Monday, March 7, 2011


Okay, all you writer’s out there, please tell me if some of you can relate to this therapy session.
 I sit down at my keyboard. I have my current chapter along with all of its notes in front of me.  I pull up u-tube, because I am the type of writer that has to find the music that supports what I’m getting ready to write about.  A few minutes later, I put my ear buds in and turn up the volume.  I’m happy nothing can steer me off course; right? 
            My fingers are flying across the keys with the rhythm of the music and I can see my characters and their surroundings unfolding with each word I type-all the while thinking life of a writer is awesome.  I flip my notes and my typing speeds up as I reach the climax in the chapter which will unveil a tidbit of information the readers have been turning the pages to discover and that’s when it happens.  My carefully prepared notes no longer matter.  It’s the events that are now playing out in my head that become the chapter.
            I’m surprised and at that point and I almost stop typing and delete everything I have on the paper because it’s all wrong, it doesn’t fit-it’s not in the plan of my notes.   As I sit back and read what I have, I’ve already set myself up to be unhappy with the words because this is not what I had planned from the beginning.  I read through what I have written once, then a second time and I am blown away by the words that meant nothing to me a few minutes ago, but now have become part of my WIP-my notes pushed aside.  Although I never intended to make the twists and turns that I was surprised with while writing, I am glad that I do not limit myself or my imagination by following my pre-laid plan.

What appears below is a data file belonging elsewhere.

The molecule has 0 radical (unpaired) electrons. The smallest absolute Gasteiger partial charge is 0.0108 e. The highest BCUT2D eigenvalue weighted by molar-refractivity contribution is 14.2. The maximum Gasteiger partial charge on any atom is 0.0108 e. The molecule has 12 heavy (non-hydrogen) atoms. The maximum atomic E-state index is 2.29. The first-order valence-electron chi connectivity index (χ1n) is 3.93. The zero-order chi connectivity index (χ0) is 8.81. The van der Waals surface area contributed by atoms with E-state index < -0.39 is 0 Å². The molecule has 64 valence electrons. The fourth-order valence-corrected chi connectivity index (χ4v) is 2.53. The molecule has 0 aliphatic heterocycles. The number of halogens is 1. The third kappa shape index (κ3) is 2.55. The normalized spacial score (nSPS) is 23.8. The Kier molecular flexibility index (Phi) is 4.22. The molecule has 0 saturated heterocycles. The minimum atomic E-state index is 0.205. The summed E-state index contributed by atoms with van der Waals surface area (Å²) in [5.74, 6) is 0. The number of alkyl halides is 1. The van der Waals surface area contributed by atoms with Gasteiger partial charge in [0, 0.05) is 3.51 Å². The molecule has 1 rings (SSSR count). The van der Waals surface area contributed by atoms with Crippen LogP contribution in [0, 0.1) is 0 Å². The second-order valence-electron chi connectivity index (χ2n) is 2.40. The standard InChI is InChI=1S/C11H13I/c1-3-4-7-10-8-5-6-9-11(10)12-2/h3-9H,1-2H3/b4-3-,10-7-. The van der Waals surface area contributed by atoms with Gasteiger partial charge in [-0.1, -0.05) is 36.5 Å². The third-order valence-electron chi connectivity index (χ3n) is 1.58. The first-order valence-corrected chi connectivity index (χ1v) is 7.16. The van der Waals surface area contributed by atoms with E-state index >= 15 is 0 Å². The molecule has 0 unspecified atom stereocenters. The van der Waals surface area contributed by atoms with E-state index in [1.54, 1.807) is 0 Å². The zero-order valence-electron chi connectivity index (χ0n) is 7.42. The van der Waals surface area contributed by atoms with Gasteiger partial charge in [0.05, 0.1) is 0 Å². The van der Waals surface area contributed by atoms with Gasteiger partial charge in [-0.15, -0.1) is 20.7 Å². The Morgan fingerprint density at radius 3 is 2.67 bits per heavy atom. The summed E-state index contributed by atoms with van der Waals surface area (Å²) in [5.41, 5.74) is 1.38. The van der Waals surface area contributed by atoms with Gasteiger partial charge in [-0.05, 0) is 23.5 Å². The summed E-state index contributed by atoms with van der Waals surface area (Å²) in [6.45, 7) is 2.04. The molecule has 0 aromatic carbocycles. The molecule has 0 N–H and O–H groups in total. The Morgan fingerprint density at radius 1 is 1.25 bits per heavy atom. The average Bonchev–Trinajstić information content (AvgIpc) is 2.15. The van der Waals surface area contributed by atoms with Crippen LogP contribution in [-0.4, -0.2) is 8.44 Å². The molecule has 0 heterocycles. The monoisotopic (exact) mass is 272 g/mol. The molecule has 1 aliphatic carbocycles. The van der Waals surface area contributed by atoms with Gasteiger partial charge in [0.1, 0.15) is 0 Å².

I have learned that sometimes you have to put the notes that you’ve labored over for weeks away and just let the words come to you in the moment when you sit down to put it on paper, because its times like these you capture the magic of what writing is all about. 


  1. It definitely does happen to me as well. The same scenario, same feelings, and then the angst of veering of course. The fear of not following that path we have labored over. But one goes in hand with the other, does it not? Can we not, as writers, plot out our character's goals and still thrive when little or large plot twists hit us as we write? It's like having the cake and eating it too, right?

    Author Susan Mallery plots out every single chapter of her books before typing that first word. But she also allows some room for her characters to throw ideas and twists at her after she begins. I kinda like this method.

    How about you? Is it comforting to you to know that you have a road to follow if you get off course, but at the same time have the flexibility to allow some elbow room for all those surprises our very opinionated characters have?

    ~ :-) ~ Sincerely Me


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